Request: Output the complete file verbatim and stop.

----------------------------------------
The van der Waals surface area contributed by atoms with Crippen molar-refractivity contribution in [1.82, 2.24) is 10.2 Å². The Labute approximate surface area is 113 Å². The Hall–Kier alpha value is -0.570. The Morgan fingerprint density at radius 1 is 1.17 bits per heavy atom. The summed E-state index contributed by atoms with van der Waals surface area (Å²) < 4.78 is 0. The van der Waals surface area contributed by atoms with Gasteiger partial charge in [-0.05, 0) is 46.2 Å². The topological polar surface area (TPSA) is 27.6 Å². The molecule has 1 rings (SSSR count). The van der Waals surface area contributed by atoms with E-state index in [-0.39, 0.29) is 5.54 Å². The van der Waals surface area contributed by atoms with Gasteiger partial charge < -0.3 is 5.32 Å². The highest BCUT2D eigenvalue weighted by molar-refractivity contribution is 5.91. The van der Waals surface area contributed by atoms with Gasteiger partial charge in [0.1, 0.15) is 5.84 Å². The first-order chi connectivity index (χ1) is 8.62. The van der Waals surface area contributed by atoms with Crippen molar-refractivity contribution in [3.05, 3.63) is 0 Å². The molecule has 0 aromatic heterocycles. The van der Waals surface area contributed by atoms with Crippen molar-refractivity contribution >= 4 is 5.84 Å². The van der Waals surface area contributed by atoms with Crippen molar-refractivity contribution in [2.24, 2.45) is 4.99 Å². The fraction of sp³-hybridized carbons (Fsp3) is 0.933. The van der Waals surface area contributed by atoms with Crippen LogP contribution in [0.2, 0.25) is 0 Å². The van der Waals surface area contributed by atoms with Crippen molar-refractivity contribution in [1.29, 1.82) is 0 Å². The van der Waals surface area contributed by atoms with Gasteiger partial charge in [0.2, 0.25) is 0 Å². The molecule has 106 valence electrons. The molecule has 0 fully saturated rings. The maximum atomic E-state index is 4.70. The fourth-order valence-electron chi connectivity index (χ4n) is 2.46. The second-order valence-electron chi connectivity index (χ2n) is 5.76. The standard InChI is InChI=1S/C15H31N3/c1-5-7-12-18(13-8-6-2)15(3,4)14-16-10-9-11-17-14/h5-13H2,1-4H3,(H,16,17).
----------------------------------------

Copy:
The van der Waals surface area contributed by atoms with Crippen molar-refractivity contribution in [1.82, 2.24) is 10.2 Å². The Labute approximate surface area is 113 Å². The Hall–Kier alpha value is -0.570. The Morgan fingerprint density at radius 1 is 1.17 bits per heavy atom. The summed E-state index contributed by atoms with van der Waals surface area (Å²) < 4.78 is 0. The van der Waals surface area contributed by atoms with Gasteiger partial charge in [-0.05, 0) is 46.2 Å². The topological polar surface area (TPSA) is 27.6 Å². The molecule has 1 rings (SSSR count). The van der Waals surface area contributed by atoms with E-state index in [-0.39, 0.29) is 5.54 Å². The van der Waals surface area contributed by atoms with Gasteiger partial charge < -0.3 is 5.32 Å². The highest BCUT2D eigenvalue weighted by molar-refractivity contribution is 5.91. The van der Waals surface area contributed by atoms with Gasteiger partial charge in [0.1, 0.15) is 5.84 Å². The first-order chi connectivity index (χ1) is 8.62. The van der Waals surface area contributed by atoms with Crippen molar-refractivity contribution in [3.05, 3.63) is 0 Å². The molecule has 0 aromatic heterocycles. The van der Waals surface area contributed by atoms with Crippen molar-refractivity contribution >= 4 is 5.84 Å². The van der Waals surface area contributed by atoms with Crippen molar-refractivity contribution in [2.24, 2.45) is 4.99 Å². The fraction of sp³-hybridized carbons (Fsp3) is 0.933. The van der Waals surface area contributed by atoms with Crippen LogP contribution in [0.2, 0.25) is 0 Å². The van der Waals surface area contributed by atoms with Crippen molar-refractivity contribution in [1.29, 1.82) is 0 Å². The van der Waals surface area contributed by atoms with Gasteiger partial charge in [0.2, 0.25) is 0 Å². The molecule has 106 valence electrons. The molecule has 0 fully saturated rings. The maximum atomic E-state index is 4.70. The fourth-order valence-electron chi connectivity index (χ4n) is 2.46. The second-order valence-electron chi connectivity index (χ2n) is 5.76. The standard InChI is InChI=1S/C15H31N3/c1-5-7-12-18(13-8-6-2)15(3,4)14-16-10-9-11-17-14/h5-13H2,1-4H3,(H,16,17).